Road safety is something that is close to us all, unless you live in the remote countryside or are a frequent visitor to Olympus Mons – oh the rarefied air of Mars brings back memories.
Whatever your view of the current UK government, it also seems that they consider it important too. Important enough for a firm strategy paper to be published. I speak of the DfT Strategic Framework for Road Safety. Browsing through its 75 pages, it covers numerous issues – previous trends, how different stakeholders can work together to improve things (that’s Big Society thinking i.e. everyone else but the government), training and the ever popular and inventive punishments. Indeed, the penalty for reaching for a sandwich whilst driving will soon be less than recklessly flushing the world’s financial banking system down the toilet.
Road deaths are now around a third of what they were 30 years ago. The reasons for this are complex. Though figures continue to decline despite increasing road traffic, there are still around 2000 road deaths (and many more injured) every year. Up to a third of these are work-related. As you might expect, a disproportionate number (around half) of these fatalities are motorcyclists, pedal cyclists and pedestrians rather than car occupants. I know this seems trivial compared to deaths from occupational (or other) diseases, but it is nonetheless an avoidable waste of life.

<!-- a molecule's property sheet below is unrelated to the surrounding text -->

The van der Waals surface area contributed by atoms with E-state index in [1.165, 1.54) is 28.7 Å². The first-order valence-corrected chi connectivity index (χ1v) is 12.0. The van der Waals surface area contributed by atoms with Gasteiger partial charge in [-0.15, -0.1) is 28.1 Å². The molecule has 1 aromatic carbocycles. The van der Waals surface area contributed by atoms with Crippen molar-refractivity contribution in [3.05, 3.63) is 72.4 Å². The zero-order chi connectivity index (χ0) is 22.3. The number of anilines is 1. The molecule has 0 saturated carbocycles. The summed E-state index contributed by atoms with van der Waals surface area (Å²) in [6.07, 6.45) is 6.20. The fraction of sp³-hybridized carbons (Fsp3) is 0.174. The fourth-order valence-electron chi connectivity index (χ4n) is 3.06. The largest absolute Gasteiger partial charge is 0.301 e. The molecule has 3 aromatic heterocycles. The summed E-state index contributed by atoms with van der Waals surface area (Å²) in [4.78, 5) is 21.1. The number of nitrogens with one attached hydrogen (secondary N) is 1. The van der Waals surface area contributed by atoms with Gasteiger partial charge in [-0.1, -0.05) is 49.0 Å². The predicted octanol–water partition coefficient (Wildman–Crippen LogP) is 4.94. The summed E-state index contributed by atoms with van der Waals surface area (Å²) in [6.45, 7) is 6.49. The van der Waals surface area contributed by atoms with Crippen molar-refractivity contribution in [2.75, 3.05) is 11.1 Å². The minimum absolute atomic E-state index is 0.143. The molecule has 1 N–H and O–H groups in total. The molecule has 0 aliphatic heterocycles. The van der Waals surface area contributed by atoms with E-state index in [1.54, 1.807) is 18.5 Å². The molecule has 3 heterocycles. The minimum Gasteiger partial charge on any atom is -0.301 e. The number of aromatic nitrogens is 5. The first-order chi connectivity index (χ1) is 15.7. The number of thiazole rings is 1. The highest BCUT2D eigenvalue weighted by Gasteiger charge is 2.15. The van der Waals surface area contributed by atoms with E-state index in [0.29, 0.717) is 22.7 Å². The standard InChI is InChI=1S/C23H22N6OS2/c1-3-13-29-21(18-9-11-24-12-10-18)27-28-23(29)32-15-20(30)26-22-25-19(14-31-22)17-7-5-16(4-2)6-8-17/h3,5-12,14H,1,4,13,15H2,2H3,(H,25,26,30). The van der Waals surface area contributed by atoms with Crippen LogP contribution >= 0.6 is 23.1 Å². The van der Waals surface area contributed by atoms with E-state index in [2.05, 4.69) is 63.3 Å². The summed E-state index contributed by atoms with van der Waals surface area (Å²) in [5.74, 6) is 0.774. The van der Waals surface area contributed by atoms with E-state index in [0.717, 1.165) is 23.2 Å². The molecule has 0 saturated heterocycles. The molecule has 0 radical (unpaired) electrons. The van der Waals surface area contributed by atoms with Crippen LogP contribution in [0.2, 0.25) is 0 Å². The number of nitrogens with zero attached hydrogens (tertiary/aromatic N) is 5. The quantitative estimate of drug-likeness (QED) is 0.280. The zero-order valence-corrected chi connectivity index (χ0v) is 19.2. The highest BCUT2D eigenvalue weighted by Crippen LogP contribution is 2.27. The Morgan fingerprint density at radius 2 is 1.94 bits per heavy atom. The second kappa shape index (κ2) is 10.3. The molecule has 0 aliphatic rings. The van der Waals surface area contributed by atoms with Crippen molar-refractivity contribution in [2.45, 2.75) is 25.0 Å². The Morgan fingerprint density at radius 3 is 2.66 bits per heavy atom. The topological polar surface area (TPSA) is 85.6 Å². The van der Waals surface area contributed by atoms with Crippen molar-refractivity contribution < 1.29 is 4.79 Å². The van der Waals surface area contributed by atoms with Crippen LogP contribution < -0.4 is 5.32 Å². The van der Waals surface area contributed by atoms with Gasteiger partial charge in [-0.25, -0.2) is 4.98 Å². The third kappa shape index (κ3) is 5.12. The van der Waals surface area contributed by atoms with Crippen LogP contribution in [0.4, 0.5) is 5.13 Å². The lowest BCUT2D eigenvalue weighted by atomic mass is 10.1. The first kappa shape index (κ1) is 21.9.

Education and training for drivers and riders has changed a lot. Previously training was either non-existent or perfunctory. A drive round the block and there you are. It still is in some countries. Now days driver training and assessment is long and complicated. But some would argue it is not effective. It has frequently faced the accusation that it isn’t training people with all the skills and attitudes needed to drive but simply those needed to pass the test.
Driving on the roads is principally a psychomotor (physical coordination) skill that is honed by practice. But that practical skill is underpinned by knowledge of the rules, recognition of signs, theory of how vehicles operate (especially limitations) and developing tolerant attitudes to other road users. You might have assumed through casual observation that people have also been trained in the fine arts of tailgating, rapid undertaking, inventive expletives, effective texting whilst driving, speeding and testing the locus of traction around corners. But no, these come naturally to people – it’s called selfishness and it leads us into errors that can end with disastrous consequences.
Because road traffic incidents are multi-causal in nature and especially because they involve humans, identification of risk factors and effective options to tackle them is complicated. Indeed the same solution may not be effective universally or even in the same place all the time. When you have a limited budget and many people shouting, devising effective national solutions becomes a priority for a government.